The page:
Vince Price took office as Duke University’s 10th president this summer with the school riding as high as it ever has.
Duke Forward, the seven-year fundraising campaign that capped former President Richard Brodhead’s tenure, reached its $3.25 billion goal a year ahead of schedule. The university is generally recognized as being among the country’s 10 best, and its graduate programs cluster in the upper reaches of the U.S. News & World Report rankings.
Given all that, one would expect Duke to hire a new president to keep a steady hand on the tiller. Price may well be that, but he is also keen to follow through on the university’s plans to improve its basic science programs, expand its use of online-education technology and build on Duke’s collaborations with nearby universities.
He also recognizes a need to build on the existing town-gown relationship with Durham that in Brodhead’s term helped fuel the renaissance of downtown Durham.
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Q: What are you hoping to accomplish in your first year?
A: To maintain the momentum that we have coming out of a very successful campaign. To move even further in our relationships with the local community of Durham, taking full advantage of what we have in the region as a powerful engine for innovation. These are things that Duke has already been doing extraordinarily well. I think we have an opportunity to take things, as it were, to another level entirely.
Q: The first year is still part of the learning-the-campus process.
A: It is, although we will be making some distinctive moves to build the greater strengths in science and technology here at Duke. So it’s not as though we’ll be treading water while the president comes up to speed. In fact, we’ll be swimming at full stroke.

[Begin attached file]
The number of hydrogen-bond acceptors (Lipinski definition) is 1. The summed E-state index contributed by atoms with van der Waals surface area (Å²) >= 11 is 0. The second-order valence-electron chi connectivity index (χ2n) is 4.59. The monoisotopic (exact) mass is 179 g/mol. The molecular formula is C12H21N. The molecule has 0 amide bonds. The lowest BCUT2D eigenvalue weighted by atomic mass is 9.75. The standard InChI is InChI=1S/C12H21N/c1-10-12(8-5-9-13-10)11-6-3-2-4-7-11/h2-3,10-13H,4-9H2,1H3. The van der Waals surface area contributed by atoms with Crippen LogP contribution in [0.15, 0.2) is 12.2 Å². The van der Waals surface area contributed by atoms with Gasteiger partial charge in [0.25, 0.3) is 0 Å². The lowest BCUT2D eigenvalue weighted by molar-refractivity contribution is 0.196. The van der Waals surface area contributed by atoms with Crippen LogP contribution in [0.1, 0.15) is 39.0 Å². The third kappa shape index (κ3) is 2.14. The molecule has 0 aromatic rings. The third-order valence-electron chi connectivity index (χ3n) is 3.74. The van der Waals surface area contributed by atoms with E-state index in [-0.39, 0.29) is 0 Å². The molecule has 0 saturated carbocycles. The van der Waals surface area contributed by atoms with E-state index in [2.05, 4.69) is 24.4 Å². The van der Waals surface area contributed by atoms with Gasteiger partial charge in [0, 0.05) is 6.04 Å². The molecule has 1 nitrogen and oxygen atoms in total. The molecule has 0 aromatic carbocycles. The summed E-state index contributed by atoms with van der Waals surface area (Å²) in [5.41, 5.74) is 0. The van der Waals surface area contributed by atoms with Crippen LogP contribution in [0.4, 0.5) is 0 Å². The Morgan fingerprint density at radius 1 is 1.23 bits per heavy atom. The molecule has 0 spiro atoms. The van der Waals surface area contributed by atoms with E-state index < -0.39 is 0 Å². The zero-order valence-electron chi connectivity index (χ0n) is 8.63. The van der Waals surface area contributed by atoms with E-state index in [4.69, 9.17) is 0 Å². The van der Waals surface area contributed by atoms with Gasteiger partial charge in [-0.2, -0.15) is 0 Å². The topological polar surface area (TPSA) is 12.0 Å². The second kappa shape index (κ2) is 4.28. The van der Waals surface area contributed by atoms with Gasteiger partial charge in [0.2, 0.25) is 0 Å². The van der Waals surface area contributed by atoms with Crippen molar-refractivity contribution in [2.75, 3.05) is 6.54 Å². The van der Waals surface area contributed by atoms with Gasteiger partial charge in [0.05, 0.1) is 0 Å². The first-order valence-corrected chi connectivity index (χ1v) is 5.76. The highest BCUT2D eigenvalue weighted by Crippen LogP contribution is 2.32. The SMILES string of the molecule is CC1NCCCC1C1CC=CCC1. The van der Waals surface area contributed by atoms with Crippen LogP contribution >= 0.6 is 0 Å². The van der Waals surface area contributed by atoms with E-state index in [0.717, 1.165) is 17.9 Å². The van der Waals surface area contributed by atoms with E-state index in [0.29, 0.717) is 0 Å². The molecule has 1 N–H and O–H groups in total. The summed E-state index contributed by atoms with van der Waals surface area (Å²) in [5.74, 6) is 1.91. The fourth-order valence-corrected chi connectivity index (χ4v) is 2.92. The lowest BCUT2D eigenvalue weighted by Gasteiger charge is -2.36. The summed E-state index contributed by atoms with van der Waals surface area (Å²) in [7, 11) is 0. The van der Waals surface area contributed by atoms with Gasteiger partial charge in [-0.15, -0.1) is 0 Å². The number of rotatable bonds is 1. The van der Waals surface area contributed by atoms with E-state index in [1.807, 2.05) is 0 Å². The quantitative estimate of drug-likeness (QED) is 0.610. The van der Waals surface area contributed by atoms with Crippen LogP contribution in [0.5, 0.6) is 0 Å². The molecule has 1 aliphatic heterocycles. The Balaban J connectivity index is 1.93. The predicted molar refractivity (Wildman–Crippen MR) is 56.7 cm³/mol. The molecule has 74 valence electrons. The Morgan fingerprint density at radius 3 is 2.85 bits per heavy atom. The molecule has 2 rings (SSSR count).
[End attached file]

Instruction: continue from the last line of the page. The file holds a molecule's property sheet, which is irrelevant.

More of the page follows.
Q: How has your view of where Duke stands and its immediate challenges changed since your hiring?
A: Duke is an institution I’ve admired from afar for many years. Now that I’m here on the ground I’ve seen up close just how effectively the university behaves as a single community. It works well across schools and centers, for example. I love the enthusiasm of the community for Duke. The alumni are in love with this institution. I’ve been very impressed with the local area, as I get to know Durham, and the excitement of that community, the opportunity it presents for students when they come to Duke, the opportunity Duke represents to catalyze even more activity in Durham. That was something I had very little sense of, to be honest, when I entered this process.
Q: What sort of questions and concerns did the mayor and city manager have when you met them?
A: What I heard was an eagerness, which I was delighted to hear, to maintain a lot of the wonderful relationships that have been developed ... in creating the Neighborhood Partnership that we have, in launching the Healthy Durham initiative and in working closely with the city to help Durham catalyze what’s available here. And I needed no persuading on that front.
Q: Duke’s obviously done a lot to contribute to downtown redevelopment and community health programs, but there are rising concerns about affordable housing and the K-12 school system. How do you see Duke, if you see Duke, bringing its weight to bear on those?
A: The problems that affect the community affect Duke, so it’s in our interest as an institution of higher learning to work with our neighbors, to hear their concerns. There may be places where we can be of more help than in others. It’s not as though Duke is a necessary partner. But where we can be a partner, we’ll look for opportunities.